Dementia is an umbrella term used to describe a set of signs and symptoms associated with a progressive deterioration of cognitive functions that are severe enough to interfere with daily life.1 Alzheimer’s disease is the most common type of dementia; accounting for 60–80% of all dementia cases.2 Dementia is a chronic disease of public health importance in which Ontario public health units have a mandate to reduce their burden through interventions that promote health and help to prevent disease.3 Rates of death due to dementia (including Alzheimer’s Disease) increased in Middlesex-London from 2006 to 2015, which may correspond with the growing and aging population of Middlesex-London.
Dementia (including Alzheimer’s Disease)
Among the Middlesex-London population age 12 years and older, 0.8% reported having Alzheimer’s Disease or dementia in 2015/16 (Figure 7.5.1). The percent was similar compared to Ontario (0.8%) and the Peer Group (0.9%).
Hospitalization rates for dementia were lower in Middlesex-London compared to Ontario from 2006 to 2018 (Figure 7.5.2). In 2018, the hospitalization rate was 18.9 per 100,000 in Middlesex-London compared to 25.1 per 100,000 in Ontario; a difference that was statistically significant.
When comparing across all age groups, hospitalization rates for dementia increased with age in Middlesex-London in 2018 (Figure 7.5.3). The rate was highest among those age 75 years and older (263.8 per 100,000).
The Leading Causes of Death section contains data showing that Alzheimer’s disease and dementia were the second leading cause of death in Middlesex-London from 2013 to 2015.
Death rates due to dementia in Middlesex-London were similar to Ontario for the two most recent years for which data are available, 2014 and 2015 (Figure 7.5.4). For Middlesex-London, Ontario and the Peer Group, rates of death increased over time from 2006 to 2015.
Death rates due to dementia were slightly higher among females compared to males in Middlesex-London from 2006 to 2015, however the differences were not statistically significant (Figure 7.5.5).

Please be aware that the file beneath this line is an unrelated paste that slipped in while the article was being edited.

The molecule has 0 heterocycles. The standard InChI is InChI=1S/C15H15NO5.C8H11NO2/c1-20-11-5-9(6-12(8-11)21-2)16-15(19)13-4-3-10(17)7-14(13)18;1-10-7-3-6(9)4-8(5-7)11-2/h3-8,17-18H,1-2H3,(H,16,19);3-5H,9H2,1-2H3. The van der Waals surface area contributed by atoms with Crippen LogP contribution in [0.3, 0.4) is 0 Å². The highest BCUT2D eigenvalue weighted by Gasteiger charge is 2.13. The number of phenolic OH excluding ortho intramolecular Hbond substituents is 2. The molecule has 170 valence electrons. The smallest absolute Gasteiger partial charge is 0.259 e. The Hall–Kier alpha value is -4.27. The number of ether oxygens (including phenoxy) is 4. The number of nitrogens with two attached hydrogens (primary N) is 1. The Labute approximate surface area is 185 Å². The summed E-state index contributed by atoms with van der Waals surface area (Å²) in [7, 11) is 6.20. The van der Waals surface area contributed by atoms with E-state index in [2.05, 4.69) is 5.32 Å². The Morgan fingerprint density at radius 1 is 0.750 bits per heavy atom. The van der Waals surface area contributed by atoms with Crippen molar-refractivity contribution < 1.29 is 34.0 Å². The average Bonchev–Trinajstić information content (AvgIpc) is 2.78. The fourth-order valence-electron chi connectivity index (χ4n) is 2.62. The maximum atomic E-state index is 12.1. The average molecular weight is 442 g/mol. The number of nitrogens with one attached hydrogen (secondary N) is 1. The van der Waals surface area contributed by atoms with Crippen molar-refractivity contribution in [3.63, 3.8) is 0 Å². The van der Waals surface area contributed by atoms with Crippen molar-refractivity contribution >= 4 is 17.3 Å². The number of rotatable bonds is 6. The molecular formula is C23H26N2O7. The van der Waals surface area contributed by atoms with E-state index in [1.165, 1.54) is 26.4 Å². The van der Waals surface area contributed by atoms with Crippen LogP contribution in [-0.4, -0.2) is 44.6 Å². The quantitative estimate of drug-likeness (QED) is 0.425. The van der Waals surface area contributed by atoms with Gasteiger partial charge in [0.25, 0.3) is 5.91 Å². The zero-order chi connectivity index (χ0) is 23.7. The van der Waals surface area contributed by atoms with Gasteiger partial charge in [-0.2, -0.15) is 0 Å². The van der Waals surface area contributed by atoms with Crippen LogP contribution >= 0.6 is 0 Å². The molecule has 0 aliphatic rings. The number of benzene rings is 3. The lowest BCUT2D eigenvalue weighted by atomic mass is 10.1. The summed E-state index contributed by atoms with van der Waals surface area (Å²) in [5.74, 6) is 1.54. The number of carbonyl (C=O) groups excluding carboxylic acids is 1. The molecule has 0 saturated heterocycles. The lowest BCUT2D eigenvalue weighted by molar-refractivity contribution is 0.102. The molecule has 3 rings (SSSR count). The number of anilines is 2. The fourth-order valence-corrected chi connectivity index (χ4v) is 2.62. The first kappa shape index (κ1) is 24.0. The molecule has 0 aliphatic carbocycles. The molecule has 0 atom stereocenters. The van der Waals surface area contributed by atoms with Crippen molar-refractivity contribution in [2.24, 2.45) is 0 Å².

Death rates due to dementia were higher among the rural population of Middlesex-London compared to the urban population from 2013 to 2015 (Figure 7.5.6). Rates among the rural population increased over time from 2013 to 2015, while rates in the urban population remained stable during this period.
Dementia is an umbrella term used to describe a set of signs and symptoms associated with a progressive deterioration of cognitive functions that are severe enough to interfere with daily life.1 The cognitive abilities that can be impacted include: memory, language, basic math skills, judgement, planning, and awareness of person, place, and time.4 Types of dementia include: Alzheimer’s disease, vascular dementia, Lewy body dementia, and frontotemporal dementia. Alzheimer’s disease is the most common cause of dementia.1
Approximately 7.1% of Canadians age 65 years and older have dementia, of which two-thirds are women.1 The causes of dementia are not specifically known5, but age is known to be the most important risk factor for dementia.4 With a growing and aging population, the number of people with dementia is expected to increase in Canada.4
1. Public Health Agency of Canada. Dementia in Canada, Including Alzheimer's Disease [Internet]. Ottawa, ON: Government of Canada; 2017 [cited 2019 Sep 26]. Available from: https://www.canada.ca/en/public-health/services/publications/diseases-co...
2. Alzheimer's Association. What Is Alzheimer's Disease? [Internet]. Chicago, IL: Alzheimer's Association; 2019 [cited 2019 Nov 1]. Available from: https://www.alz.org/alzheimers-dementia/what-is-alzheimers
3. Ministry of Health and Long-Term Care. Ontario Public Health Standards: Requirements for Programs, Services, and Accountability [Internet]. Toronto, ON: Queen's Printer for Ontario, 2018 [cited 2019 Jul 30]. Available from: http://www.health.gov.on.ca/en/pro/programs/publichealth/oph_standards/d...
4. Public Health Agency of Canada. Dementia [Internet]. Ottawa, ON: Government of Canada; 2019 [cited 2019 Sep 26]. Available from: https://www.canada.ca/en/public-health/services/diseases/dementia.html
5. Wong SL, Gilmour H, Ramage-Morin PL. Alzheimer’s Disease and Other Dementias in Canada. Health Rep [Internet]. 2016;27(5):11–6. Available from: https://www150.statcan.gc.ca/n1/en/pub/82-003-x/2016005/article/14613-en...
6. Canadian Cancer Society. What You Need to Know About Blood Cancer in Canada [Internet]. Toronto, ON: Canadian Cancer Society; 2019 [cited 2019 Sep 25]. Available from: http://www.cancer.ca/en/about-us/our-stories/what-you-need-to-know-about...
Last modified on: November 18, 2019
Dementia is an umbrella term used to describe a set of signs and symptoms associated with a progressive deterioration of cognitive functions that are severe enough to interfere with daily life.1
A type of dementia where brain cells progressively degenerate, which can affect cognitive and functional abilities, emotions and moods, behaviour, and physical abilities.6